For the entire time we were in Dubai I felt like I was in some awful nightmare and that soon I would wake to the Captain saying “Cabin crew please prepare for descent into Heathrow”.  Our accommodation was near the airport and I watched the planes taking off longing to be returning to the UK.  The travel insurance didn’t pay out initially and I had to pay £1500 a day for Eddie’s ICU care.  The children didn’t let me know until we got home that, during that time, they were trying to raise the money from family and friends to pay for Eddie’s return home.  The cost was £85,000.

On the first day back the Consultant spoke to me and my middle daughter, and asked about DNR (do not resuscitate).  He explained the consequences if Eddie had another stroke or heart attack. I said “this is man who walked up mountains and he wouldn’t want to live like this for the rest of his life”.  The Consultant’s reply was “well he won’t walk up mountains again”. I have to be honest and say in those early days we as a family also discussed the possibility of assisting Eddie to die.

For the next five months my daily routine was waking at 4am to the slow realisation of the ongoing nightmare.  I was visiting Eddie afternoon and evening, trying to make some sense of what life might be like when he finally came home and trying to make plans as to how he would get into our small house and how that might be.

I had been planning to retire in July 2012 but it became very clear that I would need to continue working so that we had a decent income and could manage the finances so that we could do all the alterations to the house necessary for Eddie to be allowed home.  As a family we agreed that what we wanted for Eddie was that he be as independent as possible.

When they fitted a speaking valve to his tracheostomy for the first time he inclined his head towards me and in a stilted voice, with one breath per word he said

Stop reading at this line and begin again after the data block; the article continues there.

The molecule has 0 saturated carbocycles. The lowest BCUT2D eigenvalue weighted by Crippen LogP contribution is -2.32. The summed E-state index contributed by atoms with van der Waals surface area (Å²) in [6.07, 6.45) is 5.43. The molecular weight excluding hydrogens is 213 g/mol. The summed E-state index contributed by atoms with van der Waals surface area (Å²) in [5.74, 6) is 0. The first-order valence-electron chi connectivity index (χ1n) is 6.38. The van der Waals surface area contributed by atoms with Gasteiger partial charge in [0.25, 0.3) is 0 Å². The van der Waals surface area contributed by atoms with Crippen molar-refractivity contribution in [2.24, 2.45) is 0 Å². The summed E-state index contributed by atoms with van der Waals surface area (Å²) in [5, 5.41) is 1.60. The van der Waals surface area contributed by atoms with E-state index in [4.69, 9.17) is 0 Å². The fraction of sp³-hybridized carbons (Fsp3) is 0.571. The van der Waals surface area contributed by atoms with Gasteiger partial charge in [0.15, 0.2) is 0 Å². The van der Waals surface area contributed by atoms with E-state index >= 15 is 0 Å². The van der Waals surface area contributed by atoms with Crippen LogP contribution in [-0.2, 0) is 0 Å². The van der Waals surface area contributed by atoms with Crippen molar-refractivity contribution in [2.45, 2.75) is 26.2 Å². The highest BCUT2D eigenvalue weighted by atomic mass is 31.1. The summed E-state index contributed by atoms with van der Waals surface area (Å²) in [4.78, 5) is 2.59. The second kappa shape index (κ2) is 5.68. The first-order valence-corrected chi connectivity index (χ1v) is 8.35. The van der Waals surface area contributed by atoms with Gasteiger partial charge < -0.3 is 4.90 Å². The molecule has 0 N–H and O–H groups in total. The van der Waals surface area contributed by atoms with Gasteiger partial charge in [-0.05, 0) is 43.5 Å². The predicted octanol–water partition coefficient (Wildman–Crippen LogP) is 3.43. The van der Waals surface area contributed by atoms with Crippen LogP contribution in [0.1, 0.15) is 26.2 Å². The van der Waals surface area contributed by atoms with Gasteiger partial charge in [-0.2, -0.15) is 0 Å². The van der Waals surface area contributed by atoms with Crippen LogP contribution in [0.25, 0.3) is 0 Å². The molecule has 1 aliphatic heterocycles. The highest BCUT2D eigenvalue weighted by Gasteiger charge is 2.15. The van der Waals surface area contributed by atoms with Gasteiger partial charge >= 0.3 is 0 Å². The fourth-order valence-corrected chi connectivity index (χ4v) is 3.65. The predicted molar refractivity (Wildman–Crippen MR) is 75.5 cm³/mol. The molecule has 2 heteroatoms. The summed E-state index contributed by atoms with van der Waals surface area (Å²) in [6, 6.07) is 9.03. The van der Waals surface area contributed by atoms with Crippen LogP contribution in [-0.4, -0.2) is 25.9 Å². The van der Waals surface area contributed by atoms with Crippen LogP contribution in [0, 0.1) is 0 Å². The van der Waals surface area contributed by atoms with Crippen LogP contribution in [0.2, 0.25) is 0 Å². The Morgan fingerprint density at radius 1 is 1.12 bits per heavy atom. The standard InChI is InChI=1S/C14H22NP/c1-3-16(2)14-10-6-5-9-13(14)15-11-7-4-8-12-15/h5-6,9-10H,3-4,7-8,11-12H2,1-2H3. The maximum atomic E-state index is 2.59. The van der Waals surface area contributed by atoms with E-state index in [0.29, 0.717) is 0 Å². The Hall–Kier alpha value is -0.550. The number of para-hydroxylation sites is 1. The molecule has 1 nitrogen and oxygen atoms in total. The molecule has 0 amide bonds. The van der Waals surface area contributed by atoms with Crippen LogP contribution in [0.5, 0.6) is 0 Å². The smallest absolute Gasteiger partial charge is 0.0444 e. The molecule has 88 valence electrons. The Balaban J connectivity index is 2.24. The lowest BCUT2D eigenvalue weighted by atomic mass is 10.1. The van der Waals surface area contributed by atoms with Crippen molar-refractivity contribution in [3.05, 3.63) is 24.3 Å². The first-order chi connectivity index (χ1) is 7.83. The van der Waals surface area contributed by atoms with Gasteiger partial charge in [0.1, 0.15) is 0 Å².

“ I …. Love…… you”

Eddie is truly an amazing man and his stubbornness and stoicism stood him in good stead!  By late September 2011, when he finally came home, he could move, speak and feed himself.  In July 2012 he carried the Olympic torch.  I pushed him in his wheelchair for 400 yards and then he stood and walked 25 steps -our daughter in Australia was watching on the BBC live feed.  In March 2011 when she left to return to Australia Eddie had pneumonia and the noro virus and he was not expected to survive.  In 2013, despite us being told he would “never walk up mountains again”, Eddie completed the final 500 metres of Mam Tor, a walk that usually takes 20 minutes there and back, took Eddie three hours and a team around him with a chair and medical equipment.  The muscles of his back and ‘bum’ had wasted after six months of lying in bed, so he was in constant pain as he walked – but he made it!

For a long time I lost the man I knew and loved.  He didn’t look the same, sound the same, and when he was in hospital (and paralysed) he didn’t even smell the same.  Eddie had been a selfless, humble gracious man.  He became obsessive, self-centred and self-absorbed, so used to having his every need met in hospital that when he came home he expected me, working full-time, to fulfil the role that a team of nurses had while he was in hospital.  The local media had carried his story from the time we were in Dubai and suddenly he enjoyed being a bit of a celebrity.

These days Eddie whizzes around in his powered wheelchair, is local coordinator for Different Strokes, has respite at the Calvert Trust where he can be assisted to do lots of the pursuits he did before this all began and a great deal of ‘who he was before’ is recognisable again.

He will never run in the garden and chase his grandchildren with the hosepipe but in January this year, in Australia, he took his walker outside and drenched every one of them with the hosepipe and they in turn drenched him with buckets and bowls and anything they could lay their hands on.  Absolutely I cried, but not with grief, with joy, that we have so very, very much.  We are very blessed.  We still grieve for what we have lost but celebrate what we have.

In December we will have been married for 50 years, yet more that we can celebrate and give thanks for.

Honestly, life is not the same.  This is not the life I expected or dreamed of, there are high days and low days and still the occasional day when I just want to run away from the whole situation.  However, know that you are not alone there are organisations like Different Strokes who can offer you help and support and, as Eddie is always keen to point out,  lease be encouraged that……

THERE IS LIFE AFTER STROKE.

Jeannie Pleban

2018-07-27T15:40:44+00:00July 27th, 2018|Comments Off on Jeannie Pleban – A Loved One’s Perspective